Algorithms can be developed that identify significant updates on stories being tracked, relieving the users from having to sift through long lists of similar articles arriving from different sources. The methods provided in accordance with the present invention provide the basis for personalized news portal and news alerting services that seek to minimize the time and disruptions to users who desire to follow evolving news stories.

The subject invention provides various architectural components for analyzing information and filtering content for users. First, a framework is provided for identifying differences in sets of documents by analyzing the distributions of words and recognized named entities. This framework can be applied to compare individual documents, sets of documents, or a document and a set (for example, a new article vs. the union of previously reviewed news articles on the topic). Second, a collection of algorithms that operate on live news streams (or other temporally evolving streams) provide users with a personalized news experience. These algorithms have been implemented in an example system called News Junkie that presents users with maximally informative news updates. Users can request updates per user-defined periods or per each burst of reports about a story. Users can also tune the desired degree of relevance of these updates to the core story, allowing delivery of offshoot articles that report on related or similar stories. Also, an evaluation method is provided which presents users with a single seed story and sets of articles ranked by different novelty-assessing metrics, and seeks to understand how participants perceive the novelty of these sets in the context of the seed story.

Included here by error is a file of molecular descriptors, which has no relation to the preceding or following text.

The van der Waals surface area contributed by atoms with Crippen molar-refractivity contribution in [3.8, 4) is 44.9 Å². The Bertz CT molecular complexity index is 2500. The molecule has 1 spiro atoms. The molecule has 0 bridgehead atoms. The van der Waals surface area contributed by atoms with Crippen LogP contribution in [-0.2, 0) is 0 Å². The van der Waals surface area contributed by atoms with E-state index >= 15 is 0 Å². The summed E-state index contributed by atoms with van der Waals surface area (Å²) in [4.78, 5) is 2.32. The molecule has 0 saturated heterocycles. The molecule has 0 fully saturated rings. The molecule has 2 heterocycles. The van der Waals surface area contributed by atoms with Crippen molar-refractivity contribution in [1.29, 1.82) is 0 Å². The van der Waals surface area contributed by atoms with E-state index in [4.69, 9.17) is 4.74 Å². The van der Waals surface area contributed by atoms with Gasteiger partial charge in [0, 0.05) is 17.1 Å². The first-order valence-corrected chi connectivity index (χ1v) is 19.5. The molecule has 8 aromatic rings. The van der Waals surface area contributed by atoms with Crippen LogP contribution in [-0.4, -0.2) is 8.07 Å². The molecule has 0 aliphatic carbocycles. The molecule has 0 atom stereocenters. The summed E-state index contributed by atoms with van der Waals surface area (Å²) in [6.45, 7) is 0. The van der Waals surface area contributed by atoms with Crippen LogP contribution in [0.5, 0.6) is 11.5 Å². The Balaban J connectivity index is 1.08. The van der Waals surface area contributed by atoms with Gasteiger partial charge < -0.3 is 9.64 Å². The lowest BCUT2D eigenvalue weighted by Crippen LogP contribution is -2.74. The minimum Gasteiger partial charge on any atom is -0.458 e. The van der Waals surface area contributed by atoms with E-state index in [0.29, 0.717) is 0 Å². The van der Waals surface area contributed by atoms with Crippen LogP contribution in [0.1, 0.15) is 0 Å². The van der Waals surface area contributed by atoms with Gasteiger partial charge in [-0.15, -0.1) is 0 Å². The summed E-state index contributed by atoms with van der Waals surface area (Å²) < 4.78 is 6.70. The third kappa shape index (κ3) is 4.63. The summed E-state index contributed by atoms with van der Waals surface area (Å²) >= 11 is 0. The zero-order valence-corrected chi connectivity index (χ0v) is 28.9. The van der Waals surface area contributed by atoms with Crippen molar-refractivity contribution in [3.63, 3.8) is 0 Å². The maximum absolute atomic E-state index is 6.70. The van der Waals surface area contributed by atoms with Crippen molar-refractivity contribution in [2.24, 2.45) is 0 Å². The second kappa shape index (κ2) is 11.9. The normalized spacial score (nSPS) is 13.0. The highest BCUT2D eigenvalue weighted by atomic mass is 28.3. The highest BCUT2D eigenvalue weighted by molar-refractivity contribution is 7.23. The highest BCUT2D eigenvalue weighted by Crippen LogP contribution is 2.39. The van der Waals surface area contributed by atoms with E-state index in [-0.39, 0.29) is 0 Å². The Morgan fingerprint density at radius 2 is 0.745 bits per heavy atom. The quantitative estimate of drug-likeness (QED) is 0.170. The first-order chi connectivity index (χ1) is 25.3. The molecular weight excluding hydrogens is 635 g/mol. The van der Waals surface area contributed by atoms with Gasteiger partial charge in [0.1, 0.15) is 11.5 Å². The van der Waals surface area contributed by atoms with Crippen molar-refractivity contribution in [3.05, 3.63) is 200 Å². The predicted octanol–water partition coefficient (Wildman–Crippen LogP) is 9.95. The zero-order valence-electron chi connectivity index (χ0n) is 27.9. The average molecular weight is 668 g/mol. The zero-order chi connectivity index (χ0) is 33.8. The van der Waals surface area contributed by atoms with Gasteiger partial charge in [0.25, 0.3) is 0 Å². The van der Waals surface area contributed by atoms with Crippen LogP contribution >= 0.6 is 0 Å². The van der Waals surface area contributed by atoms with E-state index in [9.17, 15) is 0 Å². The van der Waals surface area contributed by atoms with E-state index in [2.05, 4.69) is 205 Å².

To the accomplishment of the foregoing and related ends, certain illustrative aspects of the invention are described herein in connection with the following description and the annexed drawings. These aspects are indicative of various ways in which the invention may be practiced, all of which are intended to be covered by the present invention. Other advantages and novel features of the invention may become apparent from the following detailed description of the invention when considered in conjunction with the drawings.